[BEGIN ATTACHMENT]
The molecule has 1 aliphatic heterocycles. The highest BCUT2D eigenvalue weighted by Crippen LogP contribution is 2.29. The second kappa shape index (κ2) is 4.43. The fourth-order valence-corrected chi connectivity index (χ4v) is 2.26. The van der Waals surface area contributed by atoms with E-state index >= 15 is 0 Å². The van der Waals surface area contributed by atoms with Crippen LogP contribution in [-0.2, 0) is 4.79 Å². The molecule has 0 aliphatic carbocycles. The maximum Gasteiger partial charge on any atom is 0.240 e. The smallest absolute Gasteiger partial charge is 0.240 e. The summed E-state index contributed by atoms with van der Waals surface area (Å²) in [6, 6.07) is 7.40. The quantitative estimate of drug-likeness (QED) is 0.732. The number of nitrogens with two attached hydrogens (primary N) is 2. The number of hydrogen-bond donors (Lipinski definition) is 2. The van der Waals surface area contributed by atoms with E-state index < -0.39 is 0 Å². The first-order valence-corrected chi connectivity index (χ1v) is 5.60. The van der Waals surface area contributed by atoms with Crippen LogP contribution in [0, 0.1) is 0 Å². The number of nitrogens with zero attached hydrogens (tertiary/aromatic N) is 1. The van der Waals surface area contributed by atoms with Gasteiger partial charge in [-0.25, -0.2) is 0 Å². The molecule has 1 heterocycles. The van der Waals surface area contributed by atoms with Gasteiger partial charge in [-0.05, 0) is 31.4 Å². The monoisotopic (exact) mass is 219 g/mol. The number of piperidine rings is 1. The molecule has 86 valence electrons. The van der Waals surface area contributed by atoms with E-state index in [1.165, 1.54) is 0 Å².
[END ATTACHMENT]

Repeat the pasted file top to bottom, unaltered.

The molecule has 1 aliphatic heterocycles. The highest BCUT2D eigenvalue weighted by Crippen LogP contribution is 2.29. The second kappa shape index (κ2) is 4.43. The fourth-order valence-corrected chi connectivity index (χ4v) is 2.26. The van der Waals surface area contributed by atoms with E-state index >= 15 is 0 Å². The van der Waals surface area contributed by atoms with Crippen LogP contribution in [-0.2, 0) is 4.79 Å². The molecule has 0 aliphatic carbocycles. The maximum Gasteiger partial charge on any atom is 0.240 e. The smallest absolute Gasteiger partial charge is 0.240 e. The summed E-state index contributed by atoms with van der Waals surface area (Å²) in [6, 6.07) is 7.40. The quantitative estimate of drug-likeness (QED) is 0.732. The number of nitrogens with two attached hydrogens (primary N) is 2. The number of hydrogen-bond donors (Lipinski definition) is 2. The van der Waals surface area contributed by atoms with E-state index < -0.39 is 0 Å². The first-order valence-corrected chi connectivity index (χ1v) is 5.60. The van der Waals surface area contributed by atoms with Crippen LogP contribution in [0, 0.1) is 0 Å². The number of nitrogens with zero attached hydrogens (tertiary/aromatic N) is 1. The van der Waals surface area contributed by atoms with Gasteiger partial charge in [-0.25, -0.2) is 0 Å². The molecule has 1 heterocycles. The van der Waals surface area contributed by atoms with Gasteiger partial charge in [-0.05, 0) is 31.4 Å². The monoisotopic (exact) mass is 219 g/mol. The number of piperidine rings is 1. The molecule has 86 valence electrons. The van der Waals surface area contributed by atoms with E-state index in [1.165, 1.54) is 0 Å².